St. Seraphim of Sarov Orthodox Church
872 N. 29th St. Boise, ID
an American parish of the Russian Orthodox Church
The Great Canon of St. Andrew of Crete - Archpriest Victor Potapov

The first week of Great Lent has been known since times of old as the “dawn of abstinence,” or “clean week.” During that week, the Church persuades her children to come out of that sinful state into which all of mankind fell because our forefathers did not abstain, because they lost the blessings of heaven, the state of sin which each of us increases by his personal sins. It coaxes them into coming forth by way of faith, prayer, humility and fasting, things, which are pleasing to God. This is the time for repentance, says the Church “Behold the day of salvation, the entrance to the Fast. O my soul, be watchful, close all the doors through which the passions enter, and look up towards the Lord.” (From the first canticle of the triodion canon at Matins on Monday of the first week of Great Lent).

The services of the first week are especially lengthy, and the podvig of physical abstinence during that week is considerably more rigorous than in the subsequent days of Great Lent. Over the course of the first four days of Great Lent, Great Compline is served, with the reading of the Great Penitential Canon of St. Andrew of Crete, which as it were sets the tone which is to resound throughout Great Lent..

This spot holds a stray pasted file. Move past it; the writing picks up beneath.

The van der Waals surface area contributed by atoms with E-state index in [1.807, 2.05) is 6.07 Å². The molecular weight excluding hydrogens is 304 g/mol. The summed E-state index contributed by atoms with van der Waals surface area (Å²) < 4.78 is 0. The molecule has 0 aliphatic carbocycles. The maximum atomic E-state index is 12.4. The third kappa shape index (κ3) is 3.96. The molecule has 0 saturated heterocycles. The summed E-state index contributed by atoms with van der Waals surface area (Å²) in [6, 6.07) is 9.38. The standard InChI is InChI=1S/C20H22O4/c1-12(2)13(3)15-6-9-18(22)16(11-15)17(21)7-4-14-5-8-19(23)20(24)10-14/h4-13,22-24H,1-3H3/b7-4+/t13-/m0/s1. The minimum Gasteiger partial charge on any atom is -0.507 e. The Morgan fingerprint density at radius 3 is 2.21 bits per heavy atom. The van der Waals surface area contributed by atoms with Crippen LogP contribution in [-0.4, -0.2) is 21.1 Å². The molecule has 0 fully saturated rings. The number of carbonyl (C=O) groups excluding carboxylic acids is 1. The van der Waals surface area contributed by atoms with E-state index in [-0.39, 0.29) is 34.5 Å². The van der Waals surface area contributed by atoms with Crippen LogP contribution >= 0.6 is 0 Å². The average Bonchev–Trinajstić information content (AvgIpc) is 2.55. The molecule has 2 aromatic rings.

The Great Canon consists of a conversation between the penitent and his own soul. The conversation begins: “Where shall I begin to weep for the actions of my wretched life? What first-fruit shall I offer O Christ in this my lamentation? But in Thy compassion grant me forgiveness of sins.” – with what shall I begin to repent, for it is so difficult.

A marvelous troparion follows: “Come wretched soul, with thy flesh to the Creator of all. Make confession to Him, and abstain henceforth from thy past brutishness; and offer to God tears of repentance.”

The words are astonishing, containing both Christian anthropology and asceticism: our flesh, an inseparable part of human nature and being, must also participate in our repentance.

The apogee of this conversation with the soul, its constant unremitting call to repentance, comes in the kontakion sung following the 6th canticle of the Canon: “My soul, O my soul, rise up! Why art thou sleeping? The end draws near and soon thou shalt be troubled. Watch, then, that Christ thy God may spare thee, for He is everywhere present and fillest all things.”

When we heed the words of the canon of St. Andrew of Crete, we have to ask ourselves: What must I do? If one were to fulfill God’s Law, as he ought, the contents of his life would be of quite a different composition. A basic distinguishing feature of the Great Canon is its extremely broad use of images and subjects taken from Sacred Scripture, from both the Old and New Testaments. Unfortunately, we do not know the Holy Bible as well as we ought, and because we do not, for many of us the names mentioned in the Great Canon mean nothing.